The accident that occurred on Railways’ relatively safer A-line may be technically out of Kerala’s boundary, but the safety of hundreds of elephants that pass through the forested region is increasingly in jeopardy. Train-hits are becoming one of the biggest causes of unnatural elephant deaths in India. The Southern Railways is leading along with the Northeast Frontier Railway in elephant hits. 

Sordid figures

Figures released by the Railway Ministry indicate that more than 50 elephants were killed on the tracks across the country in the last three years. When 10 elephants were hit by trains in 2019, 16 died on the tracks in 2020, and 19 in 2021. As many as 15 elephants were knocked down by trains between Kanjikode and Walayar between 2002 and 2019. And all of them died on the B-line.

The A and B lines are the two railway lines that connect Kanjikode station in Kerala and Ettimadai station in Tamil Nadu. When the lower gradient allows the trains from Palakkad to Coimbatore take the 19.4-km-long B-line that passes through the forests of Walayar and Madukkarai, trains towards Palakkad take the A-line because of the higher gradient. However, the trains sometimes change the lines depending on traffic. Palakkad Divisional Railway Manager Trilok Kothari said that Railways were strictly following speed restrictions in the vulnerable section. Trains have a restriction of 45 kmph at night and 65 kmph during the day in this section. For goods trains, Railways have imposed a speed restriction of 25 kmph on A-line and 35 kmph on B-line.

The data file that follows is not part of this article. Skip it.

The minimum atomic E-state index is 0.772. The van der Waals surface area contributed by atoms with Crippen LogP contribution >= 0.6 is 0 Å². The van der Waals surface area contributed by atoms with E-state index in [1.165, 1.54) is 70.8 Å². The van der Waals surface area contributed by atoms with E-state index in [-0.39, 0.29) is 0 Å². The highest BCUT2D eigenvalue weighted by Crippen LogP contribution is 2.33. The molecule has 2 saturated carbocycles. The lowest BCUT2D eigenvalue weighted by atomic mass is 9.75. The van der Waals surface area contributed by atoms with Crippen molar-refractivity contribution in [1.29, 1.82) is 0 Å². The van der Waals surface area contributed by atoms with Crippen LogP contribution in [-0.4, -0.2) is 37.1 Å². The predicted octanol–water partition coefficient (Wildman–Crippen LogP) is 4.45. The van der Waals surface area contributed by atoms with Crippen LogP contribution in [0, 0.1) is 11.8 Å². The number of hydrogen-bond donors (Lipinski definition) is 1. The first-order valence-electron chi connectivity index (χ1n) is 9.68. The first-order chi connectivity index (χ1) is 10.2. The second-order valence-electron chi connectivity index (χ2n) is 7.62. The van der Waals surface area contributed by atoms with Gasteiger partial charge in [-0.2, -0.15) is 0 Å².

How AI works

Mr. Kothari said Railways would augment several of its ongoing preventive measures being undertaken with the Forest Department to stop recurrence of elephant deaths. He said the Artificial Intelligence Early Warning System (AIEWS) would soon be implemented in Kerala region. The AIEWS implemented on a pilot basis near Ettimadai station on the Coimbatore-Palakkad section has been found effective.